NHS on HIGHEST alert: Health chiefs say coronavirus is ‘level four emergency’ with GPs are told to plan Skype consultations with patients and hospitals instructed to prepare ‘virus wards’
- Hospitals are being urged to prepare ‘coronavirus wards’ for big infected groups
- Professor Keith Willett is urging chief executives to do coronavirus ‘test runs’
- NHS regional trusts have also been told to set up COVID-19 Incident Centres
Patients will be offered video appointments to prevent them turning up at overstretched and overcrowded hospitals.
As the entire NHS was put on the highest level of alert to deal with coronavirus, it emerged Skype calls will be given to those with long-term conditions, such as diabetes and heart disease, who attend regular outpatient clinics.
Meanwhile, hospitals are being urged to prepare ‘coronavirus wards’ for large groups of infected patients to prevent the spread of the virus to other wards.
It comes as the NHS has been put on Operation Level 4 – the highest level of demand – in anticipation of a surge in cases over the next few weeks.
The measures were set out in a letter to health managers from the NHS’s strategic incident director for coronavirus Professor Keith Willett.
He urges chief executives to carry out coronavirus ‘test runs’ to practise dealing with a sudden influx of patients.
NHS staff wait for suspected coronavirus patients to arrive at a Milton Keynes compound where tests were conducted on Wuhan evacuees
Coronavirus assessment pods at Chesterfield Royal Hospital, in Chesterfield, Derbyshire
Boris Johnson visiting staff at Kettering General Hospital where he reviewed their coronavirus preparations
Staff should also be fully trained in putting on hazmat suits, as well as the basics of washing their hands between patients.
And NHS regional trusts have also been told to set up COVID-19 Incident Coordination Centres, which will work seven days a week to provide advice to hospitals, ambulance services and GPs.
Professor Willett’s letter, sent on Monday, states: ‘As you will be aware, the current outbreak of a novel coronavirus is resulting in national and international preparations to be stepped up.
‘In declaring a Level 4 incident, NHS England and NHS Improvement have established an incident management team with an operational incident coordination centre established seven days a week, working closely with the Department of Health and Social Care, Public Health England and other Government departments.’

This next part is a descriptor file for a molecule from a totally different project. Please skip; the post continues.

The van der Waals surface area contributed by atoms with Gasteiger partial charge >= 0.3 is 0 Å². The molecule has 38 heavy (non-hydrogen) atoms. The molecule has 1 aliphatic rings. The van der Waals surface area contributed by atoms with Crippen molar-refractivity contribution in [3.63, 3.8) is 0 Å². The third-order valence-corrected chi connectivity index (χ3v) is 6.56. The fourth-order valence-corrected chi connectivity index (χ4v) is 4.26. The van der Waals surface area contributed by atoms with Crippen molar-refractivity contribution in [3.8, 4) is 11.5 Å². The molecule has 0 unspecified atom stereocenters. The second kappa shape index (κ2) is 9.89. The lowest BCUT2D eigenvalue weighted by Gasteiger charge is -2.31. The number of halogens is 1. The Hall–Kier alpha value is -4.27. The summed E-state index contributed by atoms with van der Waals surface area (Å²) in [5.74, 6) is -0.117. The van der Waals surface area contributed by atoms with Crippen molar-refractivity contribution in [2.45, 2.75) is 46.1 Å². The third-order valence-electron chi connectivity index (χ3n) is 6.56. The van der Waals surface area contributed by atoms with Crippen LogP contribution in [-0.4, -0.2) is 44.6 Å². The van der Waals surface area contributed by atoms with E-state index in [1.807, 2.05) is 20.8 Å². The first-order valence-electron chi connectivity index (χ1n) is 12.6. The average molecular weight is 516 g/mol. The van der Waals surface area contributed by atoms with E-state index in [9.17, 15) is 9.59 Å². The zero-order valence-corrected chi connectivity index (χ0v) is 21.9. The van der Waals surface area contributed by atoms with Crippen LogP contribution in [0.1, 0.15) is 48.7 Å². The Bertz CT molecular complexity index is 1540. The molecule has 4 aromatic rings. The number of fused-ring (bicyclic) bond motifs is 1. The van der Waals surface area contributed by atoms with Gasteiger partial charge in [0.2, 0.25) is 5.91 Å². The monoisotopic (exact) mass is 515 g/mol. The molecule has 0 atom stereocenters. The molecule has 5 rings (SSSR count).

Until now, coronavirus patients have been taken to one of four specialised infectious disease centres: Guy’s and St Thomas’s and the Royal Free in London, the Royal Liverpool and Broadgreen University Hospitals NHS Trust and Newcastle upon Tyne Hospitals NHS Foundation Trust.
But the letter explains that, should the number of cases escalate as expected, all hospitals in England will be required to treat patients.
In this event, it states ‘we will need to use all acute units, for example through the cohorting of patients’.
The term ‘cohorting’ refers to setting up specialist coronavirus wards to prevent patients infecting others, particularly the elderly who are the most vulnerable.
Face masks have become an increasingly common sight on the streets of London as concern about coronavirus rises
Coronavirus fears have gripped Britain, as a pedestrian is pictured wearing a protective facemask while taking a bus in Westminster, London
Professor Willett also urges managers to treat patients at home wherever possible through the use of ‘remote consultations’ such as video or phone calls.
He writes: ‘Where possible, consider implementing alternative models such as remote consultations for those patients who can be supported at home and review arrangements to support vulnerable individuals in alternative settings, including in the community.’
Such patients would include those with long-term conditions such as diabetes, heart disease, lung conditions or osteoporosis.
Not only will this reduce demand, it will also ensure that vulnerable individuals are not coming into hospitals and exposing themselves to the virus.
Professor Willett’s letter instructs care homes to ensure they have regular contact with GPs and pharmacists to ensure residents do not suddenly become unwell and end up in hospital.
He tells them to prepare to ‘locally manage their residents’, rather than referring them to hospital.
They must also put ‘infection control measures’ in place to ensure the virus is not brought into care homes by a member of staff or visiting relatives.
An NHS spokesman last night pointed out that it has been on a Level 4 alert for at least a month since cases started escalating in China.
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